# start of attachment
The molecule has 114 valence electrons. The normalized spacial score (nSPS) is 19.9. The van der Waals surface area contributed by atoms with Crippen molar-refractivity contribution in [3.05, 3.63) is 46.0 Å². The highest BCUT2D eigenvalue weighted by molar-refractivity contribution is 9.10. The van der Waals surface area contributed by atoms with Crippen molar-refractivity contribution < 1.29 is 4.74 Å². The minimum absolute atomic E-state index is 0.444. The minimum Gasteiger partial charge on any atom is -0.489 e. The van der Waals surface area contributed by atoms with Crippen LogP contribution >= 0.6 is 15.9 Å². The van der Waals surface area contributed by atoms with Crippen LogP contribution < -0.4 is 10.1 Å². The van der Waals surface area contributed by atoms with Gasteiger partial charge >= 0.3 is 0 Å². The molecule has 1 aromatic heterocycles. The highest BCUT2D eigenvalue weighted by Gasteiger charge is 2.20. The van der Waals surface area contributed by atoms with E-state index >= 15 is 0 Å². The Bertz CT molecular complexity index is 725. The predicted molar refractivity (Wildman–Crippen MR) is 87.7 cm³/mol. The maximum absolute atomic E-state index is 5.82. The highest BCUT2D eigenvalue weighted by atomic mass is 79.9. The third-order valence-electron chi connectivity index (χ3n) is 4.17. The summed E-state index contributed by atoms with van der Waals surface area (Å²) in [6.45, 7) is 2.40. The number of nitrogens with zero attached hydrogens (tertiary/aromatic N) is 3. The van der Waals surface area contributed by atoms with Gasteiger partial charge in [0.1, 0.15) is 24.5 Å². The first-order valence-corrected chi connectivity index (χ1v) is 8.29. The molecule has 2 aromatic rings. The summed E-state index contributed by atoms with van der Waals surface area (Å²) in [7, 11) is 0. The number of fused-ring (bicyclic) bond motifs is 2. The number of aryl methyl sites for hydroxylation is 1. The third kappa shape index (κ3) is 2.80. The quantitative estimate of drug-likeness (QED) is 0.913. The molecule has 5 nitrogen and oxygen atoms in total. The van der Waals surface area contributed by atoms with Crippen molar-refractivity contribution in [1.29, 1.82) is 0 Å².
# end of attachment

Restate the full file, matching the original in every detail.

The molecule has 114 valence electrons. The normalized spacial score (nSPS) is 19.9. The van der Waals surface area contributed by atoms with Crippen molar-refractivity contribution in [3.05, 3.63) is 46.0 Å². The highest BCUT2D eigenvalue weighted by molar-refractivity contribution is 9.10. The van der Waals surface area contributed by atoms with Crippen molar-refractivity contribution < 1.29 is 4.74 Å². The minimum absolute atomic E-state index is 0.444. The minimum Gasteiger partial charge on any atom is -0.489 e. The van der Waals surface area contributed by atoms with Crippen LogP contribution >= 0.6 is 15.9 Å². The van der Waals surface area contributed by atoms with Crippen LogP contribution < -0.4 is 10.1 Å². The van der Waals surface area contributed by atoms with Gasteiger partial charge >= 0.3 is 0 Å². The molecule has 1 aromatic heterocycles. The highest BCUT2D eigenvalue weighted by Gasteiger charge is 2.20. The van der Waals surface area contributed by atoms with E-state index >= 15 is 0 Å². The Bertz CT molecular complexity index is 725. The predicted molar refractivity (Wildman–Crippen MR) is 87.7 cm³/mol. The maximum absolute atomic E-state index is 5.82. The highest BCUT2D eigenvalue weighted by atomic mass is 79.9. The third-order valence-electron chi connectivity index (χ3n) is 4.17. The summed E-state index contributed by atoms with van der Waals surface area (Å²) in [6.45, 7) is 2.40. The number of nitrogens with zero attached hydrogens (tertiary/aromatic N) is 3. The van der Waals surface area contributed by atoms with Gasteiger partial charge in [0.1, 0.15) is 24.5 Å². The first-order valence-corrected chi connectivity index (χ1v) is 8.29. The molecule has 2 aromatic rings. The summed E-state index contributed by atoms with van der Waals surface area (Å²) in [7, 11) is 0. The number of fused-ring (bicyclic) bond motifs is 2. The number of aryl methyl sites for hydroxylation is 1. The third kappa shape index (κ3) is 2.80. The quantitative estimate of drug-likeness (QED) is 0.913. The molecule has 5 nitrogen and oxygen atoms in total. The van der Waals surface area contributed by atoms with Crippen molar-refractivity contribution in [1.29, 1.82) is 0 Å².